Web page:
T&D World Magazine
James Stanton: ‘I Make Electricity’

James Stanton: ‘I Make Electricity’

Stanton is director of compliance at SOS Intl, which provides training and compliance services to electric utilities.

James Stanton started in the electric industry more than 30 years ago by a combination of good fortune and friendly connections at the Lower Colorado River Authority’s Fayette Power Project. The project was a 1200-MW power plant east of LaGrange, Texas.  At the time, Stanton was proud to say, “I make electricity.”

Stanton’s career from there has been a series of variations on that theme, becoming “I manage electricity” as a system operator to “I buy and sell imaginary electricity” as a power marketer, to the present: “I help people and companies in the electric industry operate more efficiently and reliably.”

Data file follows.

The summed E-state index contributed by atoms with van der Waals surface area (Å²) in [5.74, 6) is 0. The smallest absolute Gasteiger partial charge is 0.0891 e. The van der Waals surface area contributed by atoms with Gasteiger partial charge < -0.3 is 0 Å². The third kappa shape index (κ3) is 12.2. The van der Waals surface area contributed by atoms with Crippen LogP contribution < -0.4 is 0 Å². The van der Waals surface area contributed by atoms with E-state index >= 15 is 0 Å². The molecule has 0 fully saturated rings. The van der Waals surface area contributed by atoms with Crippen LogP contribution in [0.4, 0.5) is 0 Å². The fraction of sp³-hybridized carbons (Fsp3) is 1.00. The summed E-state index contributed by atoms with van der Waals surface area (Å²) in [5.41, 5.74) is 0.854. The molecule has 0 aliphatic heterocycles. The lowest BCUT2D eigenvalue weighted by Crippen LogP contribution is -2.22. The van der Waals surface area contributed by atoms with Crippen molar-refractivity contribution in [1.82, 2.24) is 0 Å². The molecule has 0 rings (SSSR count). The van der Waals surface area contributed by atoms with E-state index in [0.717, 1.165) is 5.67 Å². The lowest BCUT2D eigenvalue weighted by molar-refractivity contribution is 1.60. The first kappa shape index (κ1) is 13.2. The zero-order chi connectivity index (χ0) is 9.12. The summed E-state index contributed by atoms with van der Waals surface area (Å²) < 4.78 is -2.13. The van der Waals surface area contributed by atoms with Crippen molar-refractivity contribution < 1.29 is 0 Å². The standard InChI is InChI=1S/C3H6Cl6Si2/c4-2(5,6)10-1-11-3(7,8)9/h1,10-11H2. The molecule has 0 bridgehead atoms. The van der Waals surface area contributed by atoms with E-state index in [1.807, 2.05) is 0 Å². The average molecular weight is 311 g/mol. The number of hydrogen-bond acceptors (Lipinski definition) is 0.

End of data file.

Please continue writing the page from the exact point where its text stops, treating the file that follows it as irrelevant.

Stanton is director of compliance at SOS Intl, which provides training and compliance services to electric utilities. He works in all areas of bulk electric system operation. He has spent the last five years assisting clients in readiness and risk management efforts in compliance through his roles as Principal Advisor at Quanta Technology and Executive Director at SPS Energy. Before that, he served as Director/Project Manager for ICF International providing compliance services.

Stanton and his SOS team focus on reliability in their work in both the Compliance Consulting and Training Consulting areas. Stanton said he sees a consistent concern for and commitment to reliability in every client he has known. “The intricacies of the NERC (North American Electric Reliability Corp.) reliability standards as they apply to different areas of responsibility on the electric systems are a natural consequence of the complexity and operational nuances of the systems themselves,” he said.